Euryale ferox

From Wikipedia, the free encyclopedia
Jump to: navigation, search
For other uses, see Euryale (disambiguation).
Euryale ferox
Euryale ferox.jpg
Illustration of Euryale ferox from Curtis's Botanical Magazine (1812).
Scientific classification
Kingdom: Plantae
(unranked): Angiosperms
Order: Nymphaeales
Family: Nymphaeaceae
Genus: Euryale
Salisb.
Species: E. ferox
Binomial name
Euryale ferox
Salisb.
Leaves Euryale ferox
A pond of cultivated Euryale in northern India

Euryale ferox (also known as Makhana ( मखाना ) in Hindi, fox nut, foxnut, 'thangjing' in Meeteilon i.e. Manipuri, makhana, nikori (in Assamese), Onibas (Onibasu) in Japanese or gorgon nut) is the only species in the genus Euryale. It is a flowering plant classified in the water lily family, Nymphaeaceae, although it is occasionally regarded as a distinct family Euryalaceae. Unlike other water lilies, the pollen grains of Euryale have three nuclei.[1]

Growth[edit]

Euryale is an perennial plant native to eastern Asia, and is found from India- found in Bihar,(Local name Makhana) and in Loktak Lake Manipur ( local name - Thangzing)] to Korea and Japan, as well as parts of eastern Russia.[2] It grows in water, producing bright purple flowers. The leaves are large and round, often more than a meter (3 feet) across, with a leaf stalk attached in the center of the lower surface. The underside of the leaf is purplish, while the upper surface is green. The leaves have a quilted texture, although the stems, flowers, and leaves which float on the surface are covered in sharp prickles. Other leaves are submerged. In India, Euryale normally grows in ponds, wetlands etc. Recently the Indian Council of Agricultural Research have found out a technique for the field cultivation of Euryale.

Uses[edit]

Food uses[edit]

The plant produces starchy white seeds, and the seeds are edible. The plant is cultivated for its seeds[2] in lowland ponds in India, China, and Japan. The Chinese have cultivated the plant for over 3000 years.[3] More than 96,000 hectares of Bihar, India, were set aside for cultivation of Euryale in 1990-1991.[4] The plant does best in locations with hot, dry summers and cold winters. Seeds are collected in the late summer and early autumn, and may be eaten raw or cooked.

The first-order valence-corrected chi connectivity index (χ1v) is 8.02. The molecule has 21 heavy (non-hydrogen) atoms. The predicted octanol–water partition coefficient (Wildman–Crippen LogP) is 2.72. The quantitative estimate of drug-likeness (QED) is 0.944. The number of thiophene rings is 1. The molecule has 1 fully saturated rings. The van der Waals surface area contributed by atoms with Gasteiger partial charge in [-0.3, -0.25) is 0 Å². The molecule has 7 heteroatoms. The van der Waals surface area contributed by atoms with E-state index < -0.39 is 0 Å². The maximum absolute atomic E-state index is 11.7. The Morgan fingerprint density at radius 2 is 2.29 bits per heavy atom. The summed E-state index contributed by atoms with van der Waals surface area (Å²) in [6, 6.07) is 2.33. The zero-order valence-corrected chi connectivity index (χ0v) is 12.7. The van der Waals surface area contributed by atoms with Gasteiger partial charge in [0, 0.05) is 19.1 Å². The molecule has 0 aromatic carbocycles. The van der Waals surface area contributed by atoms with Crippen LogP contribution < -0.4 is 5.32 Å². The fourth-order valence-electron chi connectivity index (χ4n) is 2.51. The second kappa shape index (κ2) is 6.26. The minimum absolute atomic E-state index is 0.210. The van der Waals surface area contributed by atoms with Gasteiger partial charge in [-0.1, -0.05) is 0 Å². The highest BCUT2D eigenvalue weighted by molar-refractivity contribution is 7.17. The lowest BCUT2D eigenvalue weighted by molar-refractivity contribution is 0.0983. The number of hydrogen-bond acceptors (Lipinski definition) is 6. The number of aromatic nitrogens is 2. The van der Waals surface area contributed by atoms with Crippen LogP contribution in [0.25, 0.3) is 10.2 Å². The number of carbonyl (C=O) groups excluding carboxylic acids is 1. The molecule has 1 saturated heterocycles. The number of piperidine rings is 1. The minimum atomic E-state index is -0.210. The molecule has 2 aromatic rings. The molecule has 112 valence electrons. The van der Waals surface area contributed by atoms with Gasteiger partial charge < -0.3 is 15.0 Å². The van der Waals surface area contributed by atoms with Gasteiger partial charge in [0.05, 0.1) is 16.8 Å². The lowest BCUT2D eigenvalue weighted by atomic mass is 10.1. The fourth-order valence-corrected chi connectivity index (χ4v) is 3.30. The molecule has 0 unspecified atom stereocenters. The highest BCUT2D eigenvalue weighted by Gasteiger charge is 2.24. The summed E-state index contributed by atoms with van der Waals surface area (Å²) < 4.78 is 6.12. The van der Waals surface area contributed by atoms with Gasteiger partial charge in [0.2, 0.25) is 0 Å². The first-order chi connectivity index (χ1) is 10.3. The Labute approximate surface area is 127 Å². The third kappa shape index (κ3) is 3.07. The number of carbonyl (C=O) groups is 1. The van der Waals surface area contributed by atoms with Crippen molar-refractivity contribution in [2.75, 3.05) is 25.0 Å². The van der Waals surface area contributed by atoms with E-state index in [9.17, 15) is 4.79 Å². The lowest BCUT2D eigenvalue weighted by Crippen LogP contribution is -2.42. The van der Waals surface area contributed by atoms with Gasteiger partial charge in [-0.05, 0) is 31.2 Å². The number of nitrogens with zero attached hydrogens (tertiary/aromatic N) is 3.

In India, in the northern (Punjab) and western parts of the country, Euryale ferox seeds are often roasted or fried, which causes them to pop like popcorn. These are then eaten, often with a sprinkling of oil and spices. In Mithila culture of Mithilanchal, makhana known as Makhaana in Maithili is an auspicious ingredient in offerings to the Goddesses during festivals and is used to show reverence and in cooking, specially to make a porridge/pudding called Kheer of makhana or 'makhaanak kheer' or 'makhaanak payasam' and Makhane Ka Rayta (Makhana Yougurt Blend). Makhhaan along with Paan (betel leaf),Maachch (fish) is symbolic to Maithil culture.

Evidence from archaeobotany indicates that Euryale ferox was a frequently collected wild food source during the Neolithic period in the Yangtze region, with large numbers of finds coming from the sites of Kuahuqiao, Hemudu, and Tianluoshan.[5] The earliest recorded use of Euryale ferox to date was found in Gesher Benot Ya'aqov, Israel, among artifacts of the Acheulean culture 790-750,000 years ago.[6]